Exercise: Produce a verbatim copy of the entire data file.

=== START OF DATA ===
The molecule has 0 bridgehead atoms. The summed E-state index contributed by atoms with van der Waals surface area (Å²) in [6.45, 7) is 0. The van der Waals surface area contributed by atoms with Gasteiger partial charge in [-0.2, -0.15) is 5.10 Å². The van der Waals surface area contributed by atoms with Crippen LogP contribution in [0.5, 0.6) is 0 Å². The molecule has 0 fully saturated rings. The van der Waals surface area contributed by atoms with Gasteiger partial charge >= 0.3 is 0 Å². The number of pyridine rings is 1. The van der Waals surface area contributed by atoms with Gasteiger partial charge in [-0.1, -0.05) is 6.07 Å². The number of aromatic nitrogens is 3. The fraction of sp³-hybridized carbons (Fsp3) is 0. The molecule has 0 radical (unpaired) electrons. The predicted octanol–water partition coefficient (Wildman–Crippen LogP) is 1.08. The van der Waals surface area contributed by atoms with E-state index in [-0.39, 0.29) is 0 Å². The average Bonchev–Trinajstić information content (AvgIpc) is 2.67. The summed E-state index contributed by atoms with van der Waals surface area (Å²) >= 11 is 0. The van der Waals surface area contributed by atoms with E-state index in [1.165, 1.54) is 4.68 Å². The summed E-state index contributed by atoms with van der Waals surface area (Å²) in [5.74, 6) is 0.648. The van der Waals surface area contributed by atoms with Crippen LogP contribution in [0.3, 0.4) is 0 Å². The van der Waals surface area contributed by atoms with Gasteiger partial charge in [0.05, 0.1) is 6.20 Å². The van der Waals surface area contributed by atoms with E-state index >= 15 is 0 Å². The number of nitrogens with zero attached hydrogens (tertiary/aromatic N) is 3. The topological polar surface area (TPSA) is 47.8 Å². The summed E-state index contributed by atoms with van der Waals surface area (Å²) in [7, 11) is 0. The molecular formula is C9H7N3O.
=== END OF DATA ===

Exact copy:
The molecule has 0 bridgehead atoms. The summed E-state index contributed by atoms with van der Waals surface area (Å²) in [6.45, 7) is 0. The van der Waals surface area contributed by atoms with Gasteiger partial charge in [-0.2, -0.15) is 5.10 Å². The van der Waals surface area contributed by atoms with Crippen LogP contribution in [0.5, 0.6) is 0 Å². The molecule has 0 fully saturated rings. The van der Waals surface area contributed by atoms with Gasteiger partial charge >= 0.3 is 0 Å². The number of pyridine rings is 1. The van der Waals surface area contributed by atoms with Gasteiger partial charge in [-0.1, -0.05) is 6.07 Å². The number of aromatic nitrogens is 3. The fraction of sp³-hybridized carbons (Fsp3) is 0. The molecule has 0 radical (unpaired) electrons. The predicted octanol–water partition coefficient (Wildman–Crippen LogP) is 1.08. The van der Waals surface area contributed by atoms with E-state index in [-0.39, 0.29) is 0 Å². The average Bonchev–Trinajstić information content (AvgIpc) is 2.67. The summed E-state index contributed by atoms with van der Waals surface area (Å²) >= 11 is 0. The van der Waals surface area contributed by atoms with E-state index in [1.165, 1.54) is 4.68 Å². The summed E-state index contributed by atoms with van der Waals surface area (Å²) in [5.74, 6) is 0.648. The van der Waals surface area contributed by atoms with Crippen LogP contribution in [0.3, 0.4) is 0 Å². The van der Waals surface area contributed by atoms with Gasteiger partial charge in [0.05, 0.1) is 6.20 Å². The van der Waals surface area contributed by atoms with E-state index >= 15 is 0 Å². The number of nitrogens with zero attached hydrogens (tertiary/aromatic N) is 3. The topological polar surface area (TPSA) is 47.8 Å². The summed E-state index contributed by atoms with van der Waals surface area (Å²) in [7, 11) is 0. The molecular formula is C9H7N3O.